The Plan which changed the forces assigned and the new date was approved by General MacArthur, the JSPOG, the field commanders, and X Corps staff.  Each division commander had his own responsibility to carry out that order without change or delay. Who was responsible for the delay? Certainly one could imply it was Colonel MacLean, for he did not get his force there in time. In the Army, the best answer to the question, "What is your excuse?", was, "No excuse whatsoever, Sir." For whatever the excuse, it was not valid with higher command which regards to failure to execute a timely order. But if that be the case, MacLean's failure was only on the east side of Chosin Reservoir--his responsibility only, not the west side.  Or, was it the responsibility of General Almond himself?

The answer: hardly.  For with either Plan Six's border assignments or the later Plan Eight, speed was Almond's number one factor to reach his objectives. As with Operational Order 6, the JSPOG staff did not endorse Almond's plan in northeast Korea. "But the planners hedged." Two factors may have caused them not to speak out against the plan. First, they must have known that MacArthur was fully set on attacking to end the fighting. Also, they as a body had no more acceptable solution to the problem than that presently under consideration. It would be insane to stop in place.  Some line would have to be drawn, but by whom? It was that group's responsibility to suggest that time and place, General Smith already having stated his position was to remain in place.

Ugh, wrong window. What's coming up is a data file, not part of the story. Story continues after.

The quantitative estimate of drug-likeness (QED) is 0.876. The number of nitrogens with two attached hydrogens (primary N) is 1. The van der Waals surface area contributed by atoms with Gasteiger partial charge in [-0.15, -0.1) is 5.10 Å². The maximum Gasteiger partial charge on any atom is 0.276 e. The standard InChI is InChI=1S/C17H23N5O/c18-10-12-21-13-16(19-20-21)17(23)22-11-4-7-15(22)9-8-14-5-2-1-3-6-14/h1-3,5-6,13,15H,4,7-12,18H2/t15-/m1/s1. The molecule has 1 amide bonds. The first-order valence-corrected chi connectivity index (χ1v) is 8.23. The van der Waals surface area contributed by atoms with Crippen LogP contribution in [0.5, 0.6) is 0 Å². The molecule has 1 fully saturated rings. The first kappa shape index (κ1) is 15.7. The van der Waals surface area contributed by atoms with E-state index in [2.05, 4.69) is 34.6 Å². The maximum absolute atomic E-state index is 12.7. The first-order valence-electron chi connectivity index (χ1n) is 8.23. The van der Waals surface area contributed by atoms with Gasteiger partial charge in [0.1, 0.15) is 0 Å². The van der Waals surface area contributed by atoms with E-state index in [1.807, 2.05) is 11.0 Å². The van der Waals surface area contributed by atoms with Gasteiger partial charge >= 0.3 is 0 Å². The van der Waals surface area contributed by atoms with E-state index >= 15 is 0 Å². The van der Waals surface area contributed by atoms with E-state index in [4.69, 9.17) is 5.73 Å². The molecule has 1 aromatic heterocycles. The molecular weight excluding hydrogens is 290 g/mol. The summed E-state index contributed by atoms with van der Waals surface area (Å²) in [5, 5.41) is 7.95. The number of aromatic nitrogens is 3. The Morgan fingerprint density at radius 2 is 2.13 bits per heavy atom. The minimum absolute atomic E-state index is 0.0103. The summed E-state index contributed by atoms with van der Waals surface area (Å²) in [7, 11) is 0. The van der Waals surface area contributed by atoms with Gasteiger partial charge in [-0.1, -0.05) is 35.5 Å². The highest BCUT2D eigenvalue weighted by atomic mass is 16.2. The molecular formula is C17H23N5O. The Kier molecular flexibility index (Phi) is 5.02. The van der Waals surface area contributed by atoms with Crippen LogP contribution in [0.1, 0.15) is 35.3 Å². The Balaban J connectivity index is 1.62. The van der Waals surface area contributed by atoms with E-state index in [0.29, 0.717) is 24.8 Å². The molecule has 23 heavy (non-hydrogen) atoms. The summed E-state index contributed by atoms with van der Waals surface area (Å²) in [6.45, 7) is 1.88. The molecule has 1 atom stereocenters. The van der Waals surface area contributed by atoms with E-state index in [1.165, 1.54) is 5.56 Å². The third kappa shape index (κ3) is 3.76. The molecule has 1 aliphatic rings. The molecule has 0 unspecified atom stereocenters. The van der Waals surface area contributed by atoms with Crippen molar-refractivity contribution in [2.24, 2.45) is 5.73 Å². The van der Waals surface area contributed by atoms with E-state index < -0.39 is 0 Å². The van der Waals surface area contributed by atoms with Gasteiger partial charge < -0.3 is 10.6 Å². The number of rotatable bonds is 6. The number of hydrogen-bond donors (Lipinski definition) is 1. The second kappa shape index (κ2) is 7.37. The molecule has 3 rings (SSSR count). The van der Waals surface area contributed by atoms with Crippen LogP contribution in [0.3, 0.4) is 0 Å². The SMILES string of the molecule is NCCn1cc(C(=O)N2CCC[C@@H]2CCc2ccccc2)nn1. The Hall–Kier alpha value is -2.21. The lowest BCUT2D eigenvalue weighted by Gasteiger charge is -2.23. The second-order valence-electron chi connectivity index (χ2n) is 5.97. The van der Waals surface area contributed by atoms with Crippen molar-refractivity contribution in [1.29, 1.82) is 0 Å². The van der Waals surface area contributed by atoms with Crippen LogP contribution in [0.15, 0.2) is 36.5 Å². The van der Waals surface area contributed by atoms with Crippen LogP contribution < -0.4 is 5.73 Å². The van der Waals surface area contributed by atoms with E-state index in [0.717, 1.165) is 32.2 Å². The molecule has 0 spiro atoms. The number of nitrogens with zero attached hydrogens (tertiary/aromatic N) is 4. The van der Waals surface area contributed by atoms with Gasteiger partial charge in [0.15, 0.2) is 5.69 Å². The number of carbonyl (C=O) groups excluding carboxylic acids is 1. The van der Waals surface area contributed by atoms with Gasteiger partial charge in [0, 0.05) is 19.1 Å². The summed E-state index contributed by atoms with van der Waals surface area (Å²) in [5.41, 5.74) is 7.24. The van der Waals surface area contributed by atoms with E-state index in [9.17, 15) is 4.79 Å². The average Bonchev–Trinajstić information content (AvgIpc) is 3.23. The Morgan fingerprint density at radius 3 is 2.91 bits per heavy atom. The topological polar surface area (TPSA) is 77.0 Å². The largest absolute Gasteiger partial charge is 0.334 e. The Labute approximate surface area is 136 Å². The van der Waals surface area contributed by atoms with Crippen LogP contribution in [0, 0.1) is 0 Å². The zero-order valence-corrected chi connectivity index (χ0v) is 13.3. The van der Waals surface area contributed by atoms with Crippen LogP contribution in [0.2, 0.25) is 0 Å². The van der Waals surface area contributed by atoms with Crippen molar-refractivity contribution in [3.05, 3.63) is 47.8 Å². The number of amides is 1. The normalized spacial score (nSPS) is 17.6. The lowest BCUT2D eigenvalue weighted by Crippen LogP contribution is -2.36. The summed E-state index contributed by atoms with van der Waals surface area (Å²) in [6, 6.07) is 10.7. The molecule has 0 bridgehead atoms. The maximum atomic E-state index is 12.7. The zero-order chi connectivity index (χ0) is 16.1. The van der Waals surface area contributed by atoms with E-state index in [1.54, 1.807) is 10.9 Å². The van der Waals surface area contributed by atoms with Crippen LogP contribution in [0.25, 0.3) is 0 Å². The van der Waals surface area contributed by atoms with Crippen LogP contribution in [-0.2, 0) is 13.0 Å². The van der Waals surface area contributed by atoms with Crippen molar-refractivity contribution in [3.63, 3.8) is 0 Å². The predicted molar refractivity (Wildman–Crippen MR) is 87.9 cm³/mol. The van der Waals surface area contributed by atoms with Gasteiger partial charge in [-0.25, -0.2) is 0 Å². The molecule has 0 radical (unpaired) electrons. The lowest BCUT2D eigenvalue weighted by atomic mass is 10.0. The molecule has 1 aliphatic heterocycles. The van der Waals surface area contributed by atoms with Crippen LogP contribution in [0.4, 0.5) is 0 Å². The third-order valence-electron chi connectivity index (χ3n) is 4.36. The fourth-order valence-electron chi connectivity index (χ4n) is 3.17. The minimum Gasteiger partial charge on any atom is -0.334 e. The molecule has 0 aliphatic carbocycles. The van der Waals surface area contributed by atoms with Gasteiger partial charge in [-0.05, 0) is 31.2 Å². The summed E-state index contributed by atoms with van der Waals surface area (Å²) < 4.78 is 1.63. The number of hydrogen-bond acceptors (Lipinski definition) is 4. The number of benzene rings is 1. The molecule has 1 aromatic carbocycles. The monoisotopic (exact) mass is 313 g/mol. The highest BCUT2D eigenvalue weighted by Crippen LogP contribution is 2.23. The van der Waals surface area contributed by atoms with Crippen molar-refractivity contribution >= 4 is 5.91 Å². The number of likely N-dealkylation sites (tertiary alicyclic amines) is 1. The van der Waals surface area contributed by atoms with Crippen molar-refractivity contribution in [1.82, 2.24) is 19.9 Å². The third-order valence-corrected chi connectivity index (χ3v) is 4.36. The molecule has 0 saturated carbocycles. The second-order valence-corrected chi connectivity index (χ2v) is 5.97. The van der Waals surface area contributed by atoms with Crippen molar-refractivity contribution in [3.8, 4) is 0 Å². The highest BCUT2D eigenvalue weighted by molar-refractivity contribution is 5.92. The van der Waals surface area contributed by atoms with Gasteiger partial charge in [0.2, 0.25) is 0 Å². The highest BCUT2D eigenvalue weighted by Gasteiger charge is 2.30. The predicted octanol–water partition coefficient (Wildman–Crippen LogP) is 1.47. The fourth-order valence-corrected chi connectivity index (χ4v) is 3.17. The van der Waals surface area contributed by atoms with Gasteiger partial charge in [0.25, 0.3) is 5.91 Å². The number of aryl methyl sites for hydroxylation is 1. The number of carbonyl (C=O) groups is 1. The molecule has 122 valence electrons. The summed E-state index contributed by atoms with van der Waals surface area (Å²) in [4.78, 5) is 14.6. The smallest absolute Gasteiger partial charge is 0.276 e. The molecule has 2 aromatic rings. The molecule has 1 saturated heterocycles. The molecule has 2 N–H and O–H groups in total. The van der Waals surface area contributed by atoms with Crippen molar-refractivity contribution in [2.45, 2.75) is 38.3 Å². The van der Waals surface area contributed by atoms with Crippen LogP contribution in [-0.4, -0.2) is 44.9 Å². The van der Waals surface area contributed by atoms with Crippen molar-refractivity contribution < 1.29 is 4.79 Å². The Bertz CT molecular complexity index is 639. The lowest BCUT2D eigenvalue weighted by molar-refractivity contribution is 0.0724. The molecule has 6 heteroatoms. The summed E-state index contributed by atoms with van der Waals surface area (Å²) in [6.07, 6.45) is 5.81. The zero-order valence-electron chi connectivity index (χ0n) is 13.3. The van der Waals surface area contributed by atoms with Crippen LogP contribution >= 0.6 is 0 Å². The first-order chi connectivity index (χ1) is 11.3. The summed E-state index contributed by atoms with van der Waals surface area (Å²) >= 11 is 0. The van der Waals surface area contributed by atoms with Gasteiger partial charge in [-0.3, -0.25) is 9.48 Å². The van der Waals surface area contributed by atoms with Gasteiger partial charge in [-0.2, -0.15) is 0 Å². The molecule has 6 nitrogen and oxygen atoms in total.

What the staff read into Almond's plan for the Yalu "were so innocuous as to seem fabricated" concerning the advantages, yet Almond had plainly stated and honestly pointed out the dangers. But the JSPOG did not believe that Almond's border mission would directly assist Eighth Army. The advantages as stated in Almond's Plan 6, the momentum of X Corps forces advancing along the established direction in its zone, would be maintained. North Korean forces would not have time to dig in and resist. Logistics problems would be minimized, and "the advance (to Changjin thence north to the Yalu) would pose a threat of envelopment to the enemy."